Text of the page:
Now that the debt ceiling has been raised and the media have already turned to the question of how Obama will be celebrating his 50th birthday, it behooves us to consider the new market slump that has sunk in following registration of the reality of America’s debt situation. Immediate crisis would seem to have been avoided but it is clear that this was always a band-aid attempt at a solution and the larger problems have not been addressed.
Economists are now pointing to several weakening indicators that suggest the possibility of falling back into recession – all the more highlighted by the White House’s lip service promoting the injunction that “there will be no double dip.” Here are several of the latest warning signs that forecast gloomy skies ahead, at least domestically. As CNN Money reports, both Martin Feldstein (former president of the National Bureau of Economic Research) and Larry Summers – top economists from either side of the spectrum – cautioned Wednesday that there is a “significant threat of a new recession.”
Consumer and Government Spending Cuts
First of all, housing continues to drag down the economy, and this has put a brake on any growth in consumer spending. Meanwhile, about $2.1 trillion in spending cuts was called for as part of the debt ceiling agreement, and some economists are certain this will further pull down the economy, expecting that it could cost 320,000 jobs in 2012.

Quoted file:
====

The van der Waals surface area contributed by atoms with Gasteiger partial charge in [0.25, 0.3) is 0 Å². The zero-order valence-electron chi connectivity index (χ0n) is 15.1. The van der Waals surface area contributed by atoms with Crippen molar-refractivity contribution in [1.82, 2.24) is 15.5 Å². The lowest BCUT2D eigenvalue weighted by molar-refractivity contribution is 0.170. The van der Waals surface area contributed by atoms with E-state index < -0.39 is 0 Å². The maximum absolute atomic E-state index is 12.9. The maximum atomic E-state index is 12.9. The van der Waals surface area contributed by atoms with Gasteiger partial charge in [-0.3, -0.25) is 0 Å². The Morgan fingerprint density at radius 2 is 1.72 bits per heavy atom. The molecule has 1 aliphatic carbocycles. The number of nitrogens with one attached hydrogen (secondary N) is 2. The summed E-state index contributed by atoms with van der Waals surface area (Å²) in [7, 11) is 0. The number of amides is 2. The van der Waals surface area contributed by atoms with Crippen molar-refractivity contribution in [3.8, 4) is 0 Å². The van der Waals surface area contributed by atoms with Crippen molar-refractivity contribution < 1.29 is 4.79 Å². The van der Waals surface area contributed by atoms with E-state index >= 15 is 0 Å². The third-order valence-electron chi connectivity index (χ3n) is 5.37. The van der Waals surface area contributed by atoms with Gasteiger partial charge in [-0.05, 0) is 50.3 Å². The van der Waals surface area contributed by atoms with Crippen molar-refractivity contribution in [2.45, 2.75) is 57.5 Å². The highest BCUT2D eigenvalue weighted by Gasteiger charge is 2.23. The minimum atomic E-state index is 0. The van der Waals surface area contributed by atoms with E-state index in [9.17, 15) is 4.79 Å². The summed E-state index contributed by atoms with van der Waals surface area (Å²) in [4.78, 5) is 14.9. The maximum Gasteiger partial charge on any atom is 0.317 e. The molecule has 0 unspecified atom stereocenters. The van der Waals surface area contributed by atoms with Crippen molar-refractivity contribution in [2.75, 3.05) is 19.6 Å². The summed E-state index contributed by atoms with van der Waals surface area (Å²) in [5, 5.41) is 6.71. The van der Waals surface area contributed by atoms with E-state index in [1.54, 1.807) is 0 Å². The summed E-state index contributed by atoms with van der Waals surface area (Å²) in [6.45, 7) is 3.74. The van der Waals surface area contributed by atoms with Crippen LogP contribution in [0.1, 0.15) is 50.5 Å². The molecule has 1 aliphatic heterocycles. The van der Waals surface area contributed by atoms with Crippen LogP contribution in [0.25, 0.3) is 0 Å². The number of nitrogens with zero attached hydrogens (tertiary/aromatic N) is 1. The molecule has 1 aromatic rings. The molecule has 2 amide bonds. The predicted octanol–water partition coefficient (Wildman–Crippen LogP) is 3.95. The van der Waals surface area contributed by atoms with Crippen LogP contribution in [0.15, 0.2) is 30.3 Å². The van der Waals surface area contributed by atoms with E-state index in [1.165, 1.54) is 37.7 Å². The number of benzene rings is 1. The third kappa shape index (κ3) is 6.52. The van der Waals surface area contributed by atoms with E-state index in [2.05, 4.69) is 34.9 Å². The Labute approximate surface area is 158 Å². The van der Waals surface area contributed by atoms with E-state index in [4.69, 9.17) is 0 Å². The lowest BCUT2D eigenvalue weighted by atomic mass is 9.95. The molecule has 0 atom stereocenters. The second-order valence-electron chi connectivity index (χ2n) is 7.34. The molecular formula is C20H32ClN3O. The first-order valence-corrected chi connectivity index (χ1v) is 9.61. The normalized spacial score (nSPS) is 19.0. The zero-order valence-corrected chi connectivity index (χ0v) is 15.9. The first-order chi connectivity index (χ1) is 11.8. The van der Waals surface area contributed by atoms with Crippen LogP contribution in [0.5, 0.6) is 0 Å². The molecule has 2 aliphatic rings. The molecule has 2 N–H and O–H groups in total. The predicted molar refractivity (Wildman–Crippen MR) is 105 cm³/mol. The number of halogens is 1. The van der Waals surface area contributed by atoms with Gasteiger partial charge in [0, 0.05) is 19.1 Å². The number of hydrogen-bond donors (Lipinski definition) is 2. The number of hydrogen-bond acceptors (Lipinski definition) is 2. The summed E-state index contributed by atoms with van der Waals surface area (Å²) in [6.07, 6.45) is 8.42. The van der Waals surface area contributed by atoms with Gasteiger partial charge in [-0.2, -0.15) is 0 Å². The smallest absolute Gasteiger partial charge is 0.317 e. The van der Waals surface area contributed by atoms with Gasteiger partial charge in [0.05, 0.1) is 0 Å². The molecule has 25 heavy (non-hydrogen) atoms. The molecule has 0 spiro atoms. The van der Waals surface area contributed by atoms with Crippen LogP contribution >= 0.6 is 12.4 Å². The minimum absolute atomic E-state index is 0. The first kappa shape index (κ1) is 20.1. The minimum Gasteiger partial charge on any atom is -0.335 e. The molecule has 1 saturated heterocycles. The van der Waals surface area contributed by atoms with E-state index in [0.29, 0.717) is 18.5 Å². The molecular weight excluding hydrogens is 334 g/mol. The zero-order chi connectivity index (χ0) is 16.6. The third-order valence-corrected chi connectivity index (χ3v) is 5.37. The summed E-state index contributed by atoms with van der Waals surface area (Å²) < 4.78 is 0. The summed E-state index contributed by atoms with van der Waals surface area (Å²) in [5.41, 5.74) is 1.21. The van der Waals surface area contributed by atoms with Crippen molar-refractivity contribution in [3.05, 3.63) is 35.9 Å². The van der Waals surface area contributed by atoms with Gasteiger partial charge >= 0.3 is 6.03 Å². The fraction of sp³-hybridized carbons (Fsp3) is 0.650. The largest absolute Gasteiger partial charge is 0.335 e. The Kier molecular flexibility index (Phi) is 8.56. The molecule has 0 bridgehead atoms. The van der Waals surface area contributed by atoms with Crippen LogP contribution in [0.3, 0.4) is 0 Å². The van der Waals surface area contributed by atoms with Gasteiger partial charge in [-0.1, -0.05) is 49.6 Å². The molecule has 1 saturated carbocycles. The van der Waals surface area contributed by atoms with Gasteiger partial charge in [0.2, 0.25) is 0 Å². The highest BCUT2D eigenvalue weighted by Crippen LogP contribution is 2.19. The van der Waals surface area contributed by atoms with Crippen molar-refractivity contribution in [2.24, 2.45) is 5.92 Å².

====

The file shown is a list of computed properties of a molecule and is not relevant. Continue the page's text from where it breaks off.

Manufacturing and Industry
No one is expecting any rebound in real estate or home starts anytime soon, and other industries are plagued by the threat of coming regulations – such as health care and financial services. Other sectors, such as defense, energy, and higher education, will be set back by the spending cuts.
This Friday’s jobs report is expected to forecast a gain of only 75-77,000 jobs, leaving the unemployment levels unchanged at 9.2%. The debt ceiling agreement is also not expected to promote any new growth in job hiring, since overall demand is still sluggish. Forecasts are confusing, as Moody’s Analytics still expects hiring to improve by the end of the year, but a recent report reveals that planned layoffs have hit a 16-month high.
Gross Domestic Product
GDP has been nearly flat for the first half of 2011, and given expectations for manufacturing, it doesn’t look like this can improve very much. On Wednesday, JP Morgan revised down the Q3 GDP forecast from 2.5% to 1.5%.
Markets have responded negatively to the rise in the debt ceiling, with the DJIA dropping 2% Tuesday as well as Wednesday. The S&P is now in negative territory for the year.
With all of the above taken into consideration, it is no wonder that gold is hitting new record highs again, topping up at an intraday high on Wednesday of $1664 an ounce. Further confirmation of bearish growth sentiment can be found in the slouching oil prices - WTI is now down to just $91.88, a low we haven’t seen for 6 months.Related Posts
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